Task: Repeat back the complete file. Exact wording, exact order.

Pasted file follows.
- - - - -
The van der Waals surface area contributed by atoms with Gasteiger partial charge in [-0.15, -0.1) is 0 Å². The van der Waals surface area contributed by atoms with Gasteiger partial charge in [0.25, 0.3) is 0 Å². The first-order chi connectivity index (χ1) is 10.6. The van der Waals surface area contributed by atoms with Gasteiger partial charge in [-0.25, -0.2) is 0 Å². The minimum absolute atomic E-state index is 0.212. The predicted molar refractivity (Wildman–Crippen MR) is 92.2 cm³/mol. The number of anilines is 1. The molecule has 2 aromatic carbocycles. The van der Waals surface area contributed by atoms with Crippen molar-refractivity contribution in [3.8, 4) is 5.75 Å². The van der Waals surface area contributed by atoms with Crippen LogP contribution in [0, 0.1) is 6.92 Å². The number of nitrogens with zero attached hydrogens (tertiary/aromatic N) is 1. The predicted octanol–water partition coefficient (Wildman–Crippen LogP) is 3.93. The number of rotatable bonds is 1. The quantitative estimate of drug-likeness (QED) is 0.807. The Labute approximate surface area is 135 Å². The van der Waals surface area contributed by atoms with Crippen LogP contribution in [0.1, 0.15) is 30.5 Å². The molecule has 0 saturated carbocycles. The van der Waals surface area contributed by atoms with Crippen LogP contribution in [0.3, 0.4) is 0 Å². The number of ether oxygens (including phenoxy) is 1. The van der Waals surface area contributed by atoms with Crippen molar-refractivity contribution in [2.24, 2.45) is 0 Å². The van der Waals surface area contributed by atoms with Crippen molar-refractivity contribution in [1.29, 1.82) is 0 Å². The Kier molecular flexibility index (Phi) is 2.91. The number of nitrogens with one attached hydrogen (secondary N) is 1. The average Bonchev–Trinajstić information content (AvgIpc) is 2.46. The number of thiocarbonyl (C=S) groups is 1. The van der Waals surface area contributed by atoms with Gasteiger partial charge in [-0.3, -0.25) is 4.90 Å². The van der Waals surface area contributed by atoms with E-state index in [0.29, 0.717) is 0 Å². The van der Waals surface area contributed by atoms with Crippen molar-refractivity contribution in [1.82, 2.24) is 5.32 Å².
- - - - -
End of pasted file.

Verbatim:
The van der Waals surface area contributed by atoms with Gasteiger partial charge in [-0.15, -0.1) is 0 Å². The van der Waals surface area contributed by atoms with Gasteiger partial charge in [0.25, 0.3) is 0 Å². The first-order chi connectivity index (χ1) is 10.6. The van der Waals surface area contributed by atoms with Gasteiger partial charge in [-0.25, -0.2) is 0 Å². The minimum absolute atomic E-state index is 0.212. The predicted molar refractivity (Wildman–Crippen MR) is 92.2 cm³/mol. The number of anilines is 1. The molecule has 2 aromatic carbocycles. The van der Waals surface area contributed by atoms with Crippen molar-refractivity contribution in [3.8, 4) is 5.75 Å². The van der Waals surface area contributed by atoms with Crippen LogP contribution in [0, 0.1) is 6.92 Å². The number of nitrogens with zero attached hydrogens (tertiary/aromatic N) is 1. The predicted octanol–water partition coefficient (Wildman–Crippen LogP) is 3.93. The number of rotatable bonds is 1. The quantitative estimate of drug-likeness (QED) is 0.807. The Labute approximate surface area is 135 Å². The van der Waals surface area contributed by atoms with Crippen LogP contribution in [0.1, 0.15) is 30.5 Å². The molecule has 0 saturated carbocycles. The van der Waals surface area contributed by atoms with Crippen LogP contribution in [0.3, 0.4) is 0 Å². The number of ether oxygens (including phenoxy) is 1. The van der Waals surface area contributed by atoms with Crippen molar-refractivity contribution in [2.24, 2.45) is 0 Å². The van der Waals surface area contributed by atoms with Crippen molar-refractivity contribution in [1.29, 1.82) is 0 Å². The Kier molecular flexibility index (Phi) is 2.91. The number of nitrogens with one attached hydrogen (secondary N) is 1. The average Bonchev–Trinajstić information content (AvgIpc) is 2.46. The number of thiocarbonyl (C=S) groups is 1. The van der Waals surface area contributed by atoms with Gasteiger partial charge in [-0.3, -0.25) is 4.90 Å². The van der Waals surface area contributed by atoms with E-state index in [0.29, 0.717) is 0 Å². The van der Waals surface area contributed by atoms with Crippen molar-refractivity contribution in [1.82, 2.24) is 5.32 Å².